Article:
Person-centred approach – training and development

Person-centred care should be at the heart of any health and social care provider’s approach to care. But how do we embed it into training and development? The person-centred approach framework released by Skills for Health, Skills for Care and Health Education England includes a section advising organisations on how to embed these approaches using training and development. The framework recommends a number of “underpinning principles” to guide an organisation’s approach to training and development on the topic.

Behaviour change

The most important of those principles is “behaviour change”. As with the whole idea of a person-centred approach, this concept is now fairly old, but its implications have still not been felt by a vast number of organisations in the sector, and indeed across all sectors. Unfortunately, the framework is frustratingly light on how behaviour can be changed in a positive way, reflecting only that it is more successful than “isolated training”. It does note, however, that any training geared towards changing behaviour will fail if the organisation’s structure and processes reward an old, habitual behaviours rather than reward the behaviours enshrined in the framework:

Development of capability must simultaneously be supported with the right processes, system and opportunity together with locally relevant incentives, which build those intrinsic and extrinsic motivations.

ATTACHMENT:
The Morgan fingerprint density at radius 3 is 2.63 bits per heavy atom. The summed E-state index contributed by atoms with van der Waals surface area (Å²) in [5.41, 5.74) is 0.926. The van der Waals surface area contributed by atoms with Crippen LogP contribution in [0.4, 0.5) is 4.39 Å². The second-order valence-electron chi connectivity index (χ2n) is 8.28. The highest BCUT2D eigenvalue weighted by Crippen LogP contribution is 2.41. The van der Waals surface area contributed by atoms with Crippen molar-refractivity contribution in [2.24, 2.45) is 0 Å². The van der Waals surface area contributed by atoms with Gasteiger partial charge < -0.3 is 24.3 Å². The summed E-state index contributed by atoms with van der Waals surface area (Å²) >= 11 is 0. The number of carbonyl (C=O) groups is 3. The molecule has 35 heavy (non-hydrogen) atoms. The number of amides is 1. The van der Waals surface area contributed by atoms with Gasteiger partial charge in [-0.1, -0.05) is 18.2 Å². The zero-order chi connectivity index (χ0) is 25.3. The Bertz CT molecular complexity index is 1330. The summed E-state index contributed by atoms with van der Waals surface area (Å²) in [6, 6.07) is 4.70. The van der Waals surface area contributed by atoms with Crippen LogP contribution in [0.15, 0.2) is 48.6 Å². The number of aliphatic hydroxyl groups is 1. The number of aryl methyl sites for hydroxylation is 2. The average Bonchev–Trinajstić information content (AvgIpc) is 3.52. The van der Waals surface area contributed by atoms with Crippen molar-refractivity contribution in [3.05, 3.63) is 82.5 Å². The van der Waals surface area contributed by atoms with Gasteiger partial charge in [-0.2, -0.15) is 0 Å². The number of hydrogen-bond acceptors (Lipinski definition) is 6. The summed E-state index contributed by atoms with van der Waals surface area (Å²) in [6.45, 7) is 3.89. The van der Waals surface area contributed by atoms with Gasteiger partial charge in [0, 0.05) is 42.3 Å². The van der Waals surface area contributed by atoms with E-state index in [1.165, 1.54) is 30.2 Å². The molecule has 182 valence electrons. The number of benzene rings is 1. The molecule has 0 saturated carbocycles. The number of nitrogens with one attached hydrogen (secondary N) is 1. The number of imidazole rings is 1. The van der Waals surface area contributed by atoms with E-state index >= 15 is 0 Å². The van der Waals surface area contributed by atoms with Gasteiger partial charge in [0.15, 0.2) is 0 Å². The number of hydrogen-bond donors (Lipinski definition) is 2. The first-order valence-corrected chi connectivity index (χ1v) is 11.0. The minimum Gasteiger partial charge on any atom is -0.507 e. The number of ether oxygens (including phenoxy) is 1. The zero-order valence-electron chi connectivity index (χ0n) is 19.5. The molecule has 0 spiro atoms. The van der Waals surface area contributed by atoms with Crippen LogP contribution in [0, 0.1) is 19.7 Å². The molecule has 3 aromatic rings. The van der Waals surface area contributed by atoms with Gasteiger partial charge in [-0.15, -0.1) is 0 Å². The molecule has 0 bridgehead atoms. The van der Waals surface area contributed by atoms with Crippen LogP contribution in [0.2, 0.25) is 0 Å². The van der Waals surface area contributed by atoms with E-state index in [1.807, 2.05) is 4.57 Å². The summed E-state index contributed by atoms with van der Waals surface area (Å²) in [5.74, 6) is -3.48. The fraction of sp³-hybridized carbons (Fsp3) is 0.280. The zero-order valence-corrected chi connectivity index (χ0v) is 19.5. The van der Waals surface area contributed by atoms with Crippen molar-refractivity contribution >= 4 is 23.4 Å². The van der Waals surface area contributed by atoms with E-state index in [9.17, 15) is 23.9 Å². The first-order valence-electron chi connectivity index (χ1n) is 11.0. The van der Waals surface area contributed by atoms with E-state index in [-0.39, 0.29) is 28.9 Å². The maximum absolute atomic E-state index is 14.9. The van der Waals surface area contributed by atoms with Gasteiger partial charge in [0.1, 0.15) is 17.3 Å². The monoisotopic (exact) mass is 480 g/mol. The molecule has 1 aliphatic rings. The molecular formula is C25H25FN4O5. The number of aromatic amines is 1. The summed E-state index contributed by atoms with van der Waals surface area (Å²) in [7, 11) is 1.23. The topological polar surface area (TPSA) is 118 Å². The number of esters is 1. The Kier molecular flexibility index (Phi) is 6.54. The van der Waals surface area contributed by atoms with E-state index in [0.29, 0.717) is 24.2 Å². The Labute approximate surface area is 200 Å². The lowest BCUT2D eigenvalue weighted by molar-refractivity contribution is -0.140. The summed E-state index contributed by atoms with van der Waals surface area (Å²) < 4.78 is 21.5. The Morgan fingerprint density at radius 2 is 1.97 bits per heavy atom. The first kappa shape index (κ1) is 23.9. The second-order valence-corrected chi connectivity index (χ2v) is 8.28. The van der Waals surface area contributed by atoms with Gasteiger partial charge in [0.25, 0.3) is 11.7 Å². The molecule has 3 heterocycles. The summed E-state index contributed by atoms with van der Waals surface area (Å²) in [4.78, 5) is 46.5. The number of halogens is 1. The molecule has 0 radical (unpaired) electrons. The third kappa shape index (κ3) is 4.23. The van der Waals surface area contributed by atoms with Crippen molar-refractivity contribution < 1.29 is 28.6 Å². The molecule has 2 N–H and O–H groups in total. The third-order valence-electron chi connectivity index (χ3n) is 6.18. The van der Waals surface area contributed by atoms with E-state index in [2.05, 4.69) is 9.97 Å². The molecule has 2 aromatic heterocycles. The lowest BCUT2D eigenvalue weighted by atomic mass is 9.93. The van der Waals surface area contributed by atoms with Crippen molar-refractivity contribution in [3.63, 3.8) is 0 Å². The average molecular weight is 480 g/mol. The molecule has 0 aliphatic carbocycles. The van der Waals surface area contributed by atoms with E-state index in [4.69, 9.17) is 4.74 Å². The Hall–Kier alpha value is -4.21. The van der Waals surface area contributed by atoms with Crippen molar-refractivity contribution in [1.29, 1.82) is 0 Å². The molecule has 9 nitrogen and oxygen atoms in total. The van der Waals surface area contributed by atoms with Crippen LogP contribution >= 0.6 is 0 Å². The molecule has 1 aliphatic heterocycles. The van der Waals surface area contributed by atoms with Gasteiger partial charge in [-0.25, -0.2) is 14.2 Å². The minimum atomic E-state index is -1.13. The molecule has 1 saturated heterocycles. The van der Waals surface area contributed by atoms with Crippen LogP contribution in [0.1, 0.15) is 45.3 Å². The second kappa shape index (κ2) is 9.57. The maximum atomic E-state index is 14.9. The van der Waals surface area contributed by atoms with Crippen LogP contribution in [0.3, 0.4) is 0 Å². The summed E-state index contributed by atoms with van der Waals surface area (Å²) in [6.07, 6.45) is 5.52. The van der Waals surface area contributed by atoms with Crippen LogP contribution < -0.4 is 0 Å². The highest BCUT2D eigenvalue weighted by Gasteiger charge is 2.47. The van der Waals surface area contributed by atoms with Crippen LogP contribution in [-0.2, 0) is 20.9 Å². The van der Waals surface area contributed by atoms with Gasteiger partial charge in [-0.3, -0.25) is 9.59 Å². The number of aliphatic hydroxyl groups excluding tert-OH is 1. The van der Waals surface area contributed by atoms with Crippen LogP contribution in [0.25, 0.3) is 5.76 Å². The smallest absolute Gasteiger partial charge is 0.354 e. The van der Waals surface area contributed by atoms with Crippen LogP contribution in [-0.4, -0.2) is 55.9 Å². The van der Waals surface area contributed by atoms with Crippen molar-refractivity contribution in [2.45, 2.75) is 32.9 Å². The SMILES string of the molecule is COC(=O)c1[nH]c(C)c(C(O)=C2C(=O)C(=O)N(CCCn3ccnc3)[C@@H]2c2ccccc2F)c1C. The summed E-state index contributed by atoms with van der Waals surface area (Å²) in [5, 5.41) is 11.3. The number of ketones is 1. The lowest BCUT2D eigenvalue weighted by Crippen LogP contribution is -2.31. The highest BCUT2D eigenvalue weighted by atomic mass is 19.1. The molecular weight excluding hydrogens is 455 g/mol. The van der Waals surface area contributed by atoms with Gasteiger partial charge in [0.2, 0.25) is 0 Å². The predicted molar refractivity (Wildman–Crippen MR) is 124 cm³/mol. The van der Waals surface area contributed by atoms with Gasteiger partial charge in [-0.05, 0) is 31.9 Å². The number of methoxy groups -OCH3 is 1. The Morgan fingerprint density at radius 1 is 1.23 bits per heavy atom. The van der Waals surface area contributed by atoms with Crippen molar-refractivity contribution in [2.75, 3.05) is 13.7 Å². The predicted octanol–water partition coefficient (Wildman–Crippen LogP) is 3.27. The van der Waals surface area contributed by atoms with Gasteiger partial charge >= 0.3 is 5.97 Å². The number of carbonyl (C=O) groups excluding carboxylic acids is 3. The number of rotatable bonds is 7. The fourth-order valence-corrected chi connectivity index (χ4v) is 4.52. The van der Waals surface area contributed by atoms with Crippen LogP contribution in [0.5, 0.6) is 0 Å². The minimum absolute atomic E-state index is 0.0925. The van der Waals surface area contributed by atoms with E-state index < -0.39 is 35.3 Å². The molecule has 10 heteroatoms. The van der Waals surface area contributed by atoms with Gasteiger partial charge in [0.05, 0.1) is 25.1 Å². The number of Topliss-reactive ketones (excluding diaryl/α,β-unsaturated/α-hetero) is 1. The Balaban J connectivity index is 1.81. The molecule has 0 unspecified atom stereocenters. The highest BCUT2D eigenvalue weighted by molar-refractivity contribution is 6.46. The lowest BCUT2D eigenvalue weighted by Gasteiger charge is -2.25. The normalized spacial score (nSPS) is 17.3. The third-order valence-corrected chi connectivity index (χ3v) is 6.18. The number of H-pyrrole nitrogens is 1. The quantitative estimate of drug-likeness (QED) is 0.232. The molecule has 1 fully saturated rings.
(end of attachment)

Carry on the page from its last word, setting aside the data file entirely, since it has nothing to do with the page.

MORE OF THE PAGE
Behaviour change in training - Advantage Accreditation

Co-producing training

The framework also recommends that training is co-produced to a certain extent. This boils down to having the carer or even the service user contributing stories and reflections about their experiences during the course, or even during the planning of the course.

This shouldn’t be new to any good provider or trainer. A good trainer will seek to engage the people on the course, getting them to talk about how they can relate to content of the course and whether they can think back to any relevant experiences. A classic reflection exercise is ‘What would you have done differently?’, getting the learner to retrospectively apply their new learnings to a previous experience.

Again, the framework highlights that the best co-produced training will have people involved in the planning stage without them even knowing it, with HR processes that continuously seek feedback from service users and staff.

Reflective practice

Again, we are all familiar with the importance of getting members of the team to reflect on what is working, what isn’t working, and on the needs of others.

The challenge for many health and social care providers, of course, will be finding the time for members of staff (including managers) to engage in reflective practice. As resources become more stretched, it will become more and more difficult. One possible solution is to stress its importance during the induction period, to effectively train staff to continuously reflect ‘on the job’.

Continuous improvement

The framework focuses on the structural element of continuous improvement – of managers consistently providing feedback to staff. The framework does not mention, though, the significance of a continuous improvement culture. The best companies in industry that practice continuous improvement have it as part of their culture, running through everything they do, encompassing HR, finance, production and service delivery processes.

Achieving culture change, of course, is difficult to accomplish and can take a long period of time. It requires concentrated effort and the full support of senior leadership. As any continuous improvement organisation will tell you though – and this includes the likes of General Electric and Mitsubishi – it is well worth it.